By Louise Gray, Environment Correspondent
7:00PM GMT 24 Jan 2013 29 Comments
Reports of the extinction of millions of species on Earth have been greatly exaggerated, a team of scientists has said. In the past scientists have warned that up to five per cent of species are at risk of dying-out as a result of climate change, deforestation and development. But a new analysis by the University of New Zealand found that this figure was five times greater than reality because the number of animals living in the wild in the first place had been over estimated. This meant that conservationists assumed that rates of decline were much faster, as they were starting from a higher point.
In fact the rate of extinction is much slower, with just one per cent of animals in danger of dying out globally. Writer Mark Twain famously responded to the news that his obituary had appeared in the New York Journal by saying: "The reports of my death are greatly exaggerated." Writing in the journal Science, the researchers calculate that there are around five million species of plants and animals on Earth, of which 1.5 million have been named. This is far fewer than some other estimates, which put the figure as high as 100 million. …To Read More…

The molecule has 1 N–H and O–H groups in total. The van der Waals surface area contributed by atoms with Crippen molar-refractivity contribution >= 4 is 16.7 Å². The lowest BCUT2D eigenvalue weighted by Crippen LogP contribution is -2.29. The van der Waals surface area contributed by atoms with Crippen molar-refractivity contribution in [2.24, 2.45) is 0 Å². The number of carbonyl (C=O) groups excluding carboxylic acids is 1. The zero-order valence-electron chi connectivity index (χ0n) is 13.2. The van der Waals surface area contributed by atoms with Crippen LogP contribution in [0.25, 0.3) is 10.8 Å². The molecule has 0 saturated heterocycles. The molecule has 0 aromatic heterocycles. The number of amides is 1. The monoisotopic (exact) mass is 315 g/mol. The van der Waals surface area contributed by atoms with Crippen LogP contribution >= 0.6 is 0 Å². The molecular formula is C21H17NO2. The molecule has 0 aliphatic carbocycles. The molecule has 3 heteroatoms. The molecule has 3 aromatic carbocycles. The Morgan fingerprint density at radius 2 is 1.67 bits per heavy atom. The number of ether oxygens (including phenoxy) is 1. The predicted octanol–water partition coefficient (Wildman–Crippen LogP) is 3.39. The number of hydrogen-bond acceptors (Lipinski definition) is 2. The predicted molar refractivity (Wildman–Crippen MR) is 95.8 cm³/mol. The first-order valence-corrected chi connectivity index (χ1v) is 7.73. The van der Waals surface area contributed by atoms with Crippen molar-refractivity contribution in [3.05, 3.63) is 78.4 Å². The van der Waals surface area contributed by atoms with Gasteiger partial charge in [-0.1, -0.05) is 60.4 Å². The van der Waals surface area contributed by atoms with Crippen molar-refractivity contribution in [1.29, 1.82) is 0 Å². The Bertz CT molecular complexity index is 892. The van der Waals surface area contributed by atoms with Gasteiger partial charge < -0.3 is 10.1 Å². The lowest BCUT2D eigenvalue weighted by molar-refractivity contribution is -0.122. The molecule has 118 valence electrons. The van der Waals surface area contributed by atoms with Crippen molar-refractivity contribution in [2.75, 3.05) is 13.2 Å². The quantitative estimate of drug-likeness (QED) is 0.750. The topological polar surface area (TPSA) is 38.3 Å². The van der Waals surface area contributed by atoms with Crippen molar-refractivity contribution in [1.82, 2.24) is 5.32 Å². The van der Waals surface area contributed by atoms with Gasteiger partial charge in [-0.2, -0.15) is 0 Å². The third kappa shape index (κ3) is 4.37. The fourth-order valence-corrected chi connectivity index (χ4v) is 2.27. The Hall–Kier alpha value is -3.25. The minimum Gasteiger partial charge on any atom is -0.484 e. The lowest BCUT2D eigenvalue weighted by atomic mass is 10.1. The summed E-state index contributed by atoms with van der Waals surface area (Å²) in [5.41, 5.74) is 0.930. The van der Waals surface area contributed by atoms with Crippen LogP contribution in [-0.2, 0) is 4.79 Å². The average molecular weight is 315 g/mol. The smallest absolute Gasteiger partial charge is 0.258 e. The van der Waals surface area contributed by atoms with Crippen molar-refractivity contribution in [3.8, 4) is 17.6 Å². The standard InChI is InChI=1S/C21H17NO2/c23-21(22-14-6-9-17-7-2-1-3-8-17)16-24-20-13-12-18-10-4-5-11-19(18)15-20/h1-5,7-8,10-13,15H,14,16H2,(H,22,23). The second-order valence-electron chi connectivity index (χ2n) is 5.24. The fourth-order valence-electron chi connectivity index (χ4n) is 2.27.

My Take - What is the real lesson that should be taken away from this? They don't have a clue! All of these species that allegedly have been disappearing every year were nothing more that speculation and assumptions that have not been tested and cannot be tested....or as one critic said.... nothing more than electrons bouncing around in E. O. Wilson's computer. Get over it!